Makes no difference who you are?

For ages, in idle moments, I’ve amused myself by wondering whether one of Disney’s self-declared truths holds up to scrutiny: when you wish upon a star, does it in fact make no difference who you are?

Obviously, if every child wished for a pony, it’s not random chance that dictates which children will get one: it’s privilege. But do chidren (let’ stick to chidren for now) tend to wish for the same things, no matter who they are? Or are their dreams constrained by their circumstances? Will those for whom a sqare meal is a just-feasible luxury wish for that, while the well-fed wish for toys? Maslow’s hierarchy of needs would seem to predict that, yes, aspiration is progressive rather than absolute. Until you are fed, you don’t feel the need for shelter so keenly. Until you are respected by others, you aren’t going to be motivated towards your full creativity.

But research published this week indicates otherwise. Poor 13-year-olds are just as likely as rich ones to aspire to go to university, despite that not being an aim they see others who share their experiences achieving, and despite their often not having other Maslowian pre-requisites for seeking self-actualisation*. What stops those aspiring graduates from poor families from achieving their dreams is lack of a “clear understanding of how to reach their goals”, leading more to fall away at each of the hurdles.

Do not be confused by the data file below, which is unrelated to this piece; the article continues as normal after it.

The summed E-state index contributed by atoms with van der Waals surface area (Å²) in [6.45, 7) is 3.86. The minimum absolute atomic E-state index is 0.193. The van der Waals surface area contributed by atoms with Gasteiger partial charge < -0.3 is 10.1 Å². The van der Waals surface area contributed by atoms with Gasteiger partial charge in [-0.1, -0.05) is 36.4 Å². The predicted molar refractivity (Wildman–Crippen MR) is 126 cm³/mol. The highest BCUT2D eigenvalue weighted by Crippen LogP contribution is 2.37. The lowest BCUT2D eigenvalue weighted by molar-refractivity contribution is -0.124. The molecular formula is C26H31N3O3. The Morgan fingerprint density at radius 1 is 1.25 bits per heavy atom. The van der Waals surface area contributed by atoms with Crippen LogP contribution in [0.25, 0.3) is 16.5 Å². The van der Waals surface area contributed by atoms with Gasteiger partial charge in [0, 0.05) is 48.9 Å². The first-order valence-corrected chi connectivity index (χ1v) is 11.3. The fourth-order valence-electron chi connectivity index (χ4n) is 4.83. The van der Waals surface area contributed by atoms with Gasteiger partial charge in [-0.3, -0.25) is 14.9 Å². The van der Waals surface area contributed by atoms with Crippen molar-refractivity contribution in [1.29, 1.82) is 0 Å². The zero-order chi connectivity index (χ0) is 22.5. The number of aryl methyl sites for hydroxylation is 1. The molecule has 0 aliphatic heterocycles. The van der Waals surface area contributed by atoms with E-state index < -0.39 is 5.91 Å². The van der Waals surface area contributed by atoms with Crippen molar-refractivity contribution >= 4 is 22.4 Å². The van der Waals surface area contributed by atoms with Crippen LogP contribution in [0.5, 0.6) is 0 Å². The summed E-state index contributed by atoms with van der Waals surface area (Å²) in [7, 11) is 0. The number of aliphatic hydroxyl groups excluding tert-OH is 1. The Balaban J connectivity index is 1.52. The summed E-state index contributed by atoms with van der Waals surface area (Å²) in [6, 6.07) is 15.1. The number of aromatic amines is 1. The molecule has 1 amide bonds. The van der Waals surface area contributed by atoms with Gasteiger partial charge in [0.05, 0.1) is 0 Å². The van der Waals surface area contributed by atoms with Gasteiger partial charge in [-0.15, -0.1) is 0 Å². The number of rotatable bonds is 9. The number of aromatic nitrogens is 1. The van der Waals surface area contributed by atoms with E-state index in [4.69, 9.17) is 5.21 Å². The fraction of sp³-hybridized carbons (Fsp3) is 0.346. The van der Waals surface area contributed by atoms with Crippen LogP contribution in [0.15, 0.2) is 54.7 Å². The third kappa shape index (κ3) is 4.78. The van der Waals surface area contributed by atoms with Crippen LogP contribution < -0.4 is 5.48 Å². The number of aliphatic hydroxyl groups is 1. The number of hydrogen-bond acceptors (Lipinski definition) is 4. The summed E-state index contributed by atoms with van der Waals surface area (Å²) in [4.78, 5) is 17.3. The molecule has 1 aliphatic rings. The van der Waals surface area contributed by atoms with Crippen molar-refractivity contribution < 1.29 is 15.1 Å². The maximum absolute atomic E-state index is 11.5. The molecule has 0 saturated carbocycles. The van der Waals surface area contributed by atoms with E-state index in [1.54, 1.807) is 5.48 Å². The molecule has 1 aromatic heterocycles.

So there you go – when you wish upon a star, it does make a difference who you are. If your wish is for a cap and gown, the stars shine brighter on you if your parents have worn one, or if your parents can help you to get one debt-free.

It’s not poverty of aspiration. It’s poverty of example, expectation and education. As the summary to the research itself says, “policy to increase social mobility needs to go beyond assumptions about certain communities having low aspirations – it needs to tackle barriers to fulfilling them.”

Interestingly, the Joseph Rowntree research found that the likelihood of sharing high aspirations was greatest among teenagers in economically mixed environments, particularly schools. Comprehensive education really does have a measurable positive effect for poorer kids. So we need to defend comprehensive education, particularly comprehensives drawing from an economically mixed catchment. Then we need to resource and equip schools, families and communities to recognise academic and employment ambition and inform and educate young people about how to achieve it. Well, that’s straightforward. Isn’t it?

Obviously security, “morality”, family ties and intimacy are things that poor families can supply just as well as any other, but some of Maslow’s other base-of-pyramid needs are less evenly spread across layers of privilege.


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